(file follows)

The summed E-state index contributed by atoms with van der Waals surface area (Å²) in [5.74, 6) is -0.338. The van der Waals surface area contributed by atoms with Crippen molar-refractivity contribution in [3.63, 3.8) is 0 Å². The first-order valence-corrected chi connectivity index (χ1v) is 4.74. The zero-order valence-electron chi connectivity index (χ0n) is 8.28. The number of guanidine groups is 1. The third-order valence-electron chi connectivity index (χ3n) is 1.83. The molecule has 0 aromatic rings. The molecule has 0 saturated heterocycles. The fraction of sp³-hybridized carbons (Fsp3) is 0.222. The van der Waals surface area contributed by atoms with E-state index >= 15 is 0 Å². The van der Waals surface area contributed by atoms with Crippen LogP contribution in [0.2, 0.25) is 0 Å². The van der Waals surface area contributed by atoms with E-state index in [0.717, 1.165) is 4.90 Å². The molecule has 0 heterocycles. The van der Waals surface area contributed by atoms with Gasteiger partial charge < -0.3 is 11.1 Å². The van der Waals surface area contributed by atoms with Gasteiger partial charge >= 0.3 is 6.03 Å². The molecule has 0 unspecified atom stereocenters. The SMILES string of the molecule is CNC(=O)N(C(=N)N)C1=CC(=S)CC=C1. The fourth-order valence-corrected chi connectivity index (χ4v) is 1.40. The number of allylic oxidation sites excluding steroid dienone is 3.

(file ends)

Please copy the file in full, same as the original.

The summed E-state index contributed by atoms with van der Waals surface area (Å²) in [5.74, 6) is -0.338. The van der Waals surface area contributed by atoms with Crippen molar-refractivity contribution in [3.63, 3.8) is 0 Å². The first-order valence-corrected chi connectivity index (χ1v) is 4.74. The zero-order valence-electron chi connectivity index (χ0n) is 8.28. The number of guanidine groups is 1. The third-order valence-electron chi connectivity index (χ3n) is 1.83. The molecule has 0 aromatic rings. The molecule has 0 saturated heterocycles. The fraction of sp³-hybridized carbons (Fsp3) is 0.222. The van der Waals surface area contributed by atoms with E-state index >= 15 is 0 Å². The van der Waals surface area contributed by atoms with Crippen LogP contribution in [0.2, 0.25) is 0 Å². The van der Waals surface area contributed by atoms with E-state index in [0.717, 1.165) is 4.90 Å². The molecule has 0 heterocycles. The van der Waals surface area contributed by atoms with Gasteiger partial charge < -0.3 is 11.1 Å². The van der Waals surface area contributed by atoms with Gasteiger partial charge >= 0.3 is 6.03 Å². The molecule has 0 unspecified atom stereocenters. The SMILES string of the molecule is CNC(=O)N(C(=N)N)C1=CC(=S)CC=C1. The fourth-order valence-corrected chi connectivity index (χ4v) is 1.40. The number of allylic oxidation sites excluding steroid dienone is 3.